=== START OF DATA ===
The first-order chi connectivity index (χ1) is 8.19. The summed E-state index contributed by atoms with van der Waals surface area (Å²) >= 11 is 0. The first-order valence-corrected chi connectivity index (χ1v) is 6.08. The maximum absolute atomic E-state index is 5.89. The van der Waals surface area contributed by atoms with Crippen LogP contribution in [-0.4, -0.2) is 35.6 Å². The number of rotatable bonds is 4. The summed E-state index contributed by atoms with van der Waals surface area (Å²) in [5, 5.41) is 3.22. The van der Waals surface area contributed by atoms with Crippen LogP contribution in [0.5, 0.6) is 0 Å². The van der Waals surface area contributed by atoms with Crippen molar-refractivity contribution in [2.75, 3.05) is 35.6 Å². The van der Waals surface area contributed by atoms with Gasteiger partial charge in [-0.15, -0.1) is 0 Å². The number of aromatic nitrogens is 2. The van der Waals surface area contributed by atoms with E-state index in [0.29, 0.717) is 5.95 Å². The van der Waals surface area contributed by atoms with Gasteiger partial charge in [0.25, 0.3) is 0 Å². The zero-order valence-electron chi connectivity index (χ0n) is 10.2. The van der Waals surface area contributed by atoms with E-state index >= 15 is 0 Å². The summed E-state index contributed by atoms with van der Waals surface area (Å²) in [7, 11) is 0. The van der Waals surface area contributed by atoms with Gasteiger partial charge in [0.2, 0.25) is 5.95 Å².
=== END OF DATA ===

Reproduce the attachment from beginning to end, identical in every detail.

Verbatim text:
The first-order chi connectivity index (χ1) is 8.19. The summed E-state index contributed by atoms with van der Waals surface area (Å²) >= 11 is 0. The first-order valence-corrected chi connectivity index (χ1v) is 6.08. The maximum absolute atomic E-state index is 5.89. The van der Waals surface area contributed by atoms with Crippen LogP contribution in [-0.4, -0.2) is 35.6 Å². The number of rotatable bonds is 4. The summed E-state index contributed by atoms with van der Waals surface area (Å²) in [5, 5.41) is 3.22. The van der Waals surface area contributed by atoms with Crippen LogP contribution in [0.5, 0.6) is 0 Å². The van der Waals surface area contributed by atoms with Crippen molar-refractivity contribution in [2.75, 3.05) is 35.6 Å². The van der Waals surface area contributed by atoms with Gasteiger partial charge in [-0.15, -0.1) is 0 Å². The number of aromatic nitrogens is 2. The van der Waals surface area contributed by atoms with E-state index in [0.29, 0.717) is 5.95 Å². The van der Waals surface area contributed by atoms with Gasteiger partial charge in [0.25, 0.3) is 0 Å². The zero-order valence-electron chi connectivity index (χ0n) is 10.2. The van der Waals surface area contributed by atoms with E-state index >= 15 is 0 Å². The summed E-state index contributed by atoms with van der Waals surface area (Å²) in [7, 11) is 0. The van der Waals surface area contributed by atoms with Gasteiger partial charge in [0.2, 0.25) is 5.95 Å².